Case note number: 02/2012
Privacy principles: National Privacy Principle 2 – must not disclose personal information for a secondary purpose. Section 196 of the IP Act – power of person acting for another person.
The Complainants alleged that an officer of the Agency had disclosed their deceased parent’s records to another entity. The alleged disclosure of records occurred after the parent had died. The Complainants were executors of their parent’s will and considered their standing as executors, along with the provisions of the Succession Act 1981, allowed them to make a privacy complaint on their parent’s behalf.
Section 166(3)(a) of the IP Act requires privacy complaints to be made to the agency through the agency’s complaint management system before a complaint can be made to OIC. A privacy complaint may only be accepted by the OIC if 45 business days have passed since the complaint was lodged with the agency and the Complainant has not received a satisfactory response from the agency.
Although the Complainants contended that they had made a privacy complaint to the Agency, the Complainants had provided no information that a complaint had been made.
The alleged breach of the privacy principles
The Complainants’ contended that the Agency’s disclosure to the other entity of their late parent’s records was a breach of the parent’s privacy. Because of the specific wording of the definition of personal information in section 12 of the IP Act, the privacy protections in the IP Act do not apply to deceased persons. As the alleged disclosure did not occur until after the death of the parent, there is no capacity in the IP Act for a privacy complaint to be made concerning it.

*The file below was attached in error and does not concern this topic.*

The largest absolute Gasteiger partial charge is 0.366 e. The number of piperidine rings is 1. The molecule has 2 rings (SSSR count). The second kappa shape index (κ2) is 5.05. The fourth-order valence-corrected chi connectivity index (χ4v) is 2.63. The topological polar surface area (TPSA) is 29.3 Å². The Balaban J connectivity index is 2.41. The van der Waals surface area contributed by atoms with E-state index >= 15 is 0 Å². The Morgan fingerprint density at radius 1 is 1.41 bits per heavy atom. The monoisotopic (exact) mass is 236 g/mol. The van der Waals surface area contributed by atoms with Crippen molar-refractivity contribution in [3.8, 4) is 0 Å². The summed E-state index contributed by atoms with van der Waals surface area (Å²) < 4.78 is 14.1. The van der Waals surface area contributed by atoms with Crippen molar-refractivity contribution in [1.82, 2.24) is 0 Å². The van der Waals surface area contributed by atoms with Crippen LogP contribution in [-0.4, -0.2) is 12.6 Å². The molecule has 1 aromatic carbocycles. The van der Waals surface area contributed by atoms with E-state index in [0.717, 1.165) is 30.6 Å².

The complaint process
The Complainants contended that by virtue of the fact that they were the executors of their late parent’s will, they had the authority to make a privacy complaint on their parent’s behalf. The Privacy Commissioner examined both the terms of the will and the provisions of the Succession Act 1981 but considered that, in the absence of a specific authority from their late parent, the Complainants did not have the authority to make a privacy complaint on behalf of their late parent. The Privacy Commissioner did not consider that the status of executor was sufficient in itself to be an authority to bring a privacy complaint on behalf of the testator.
As the Complainants did not provide information that they had first made the complaint on their late father’s behalf to the Agency, the Privacy Commissioner considered that section 166(3) of the IP Act was not satisfied.
Accordingly, the Privacy Commissioner declined to accept the complaint.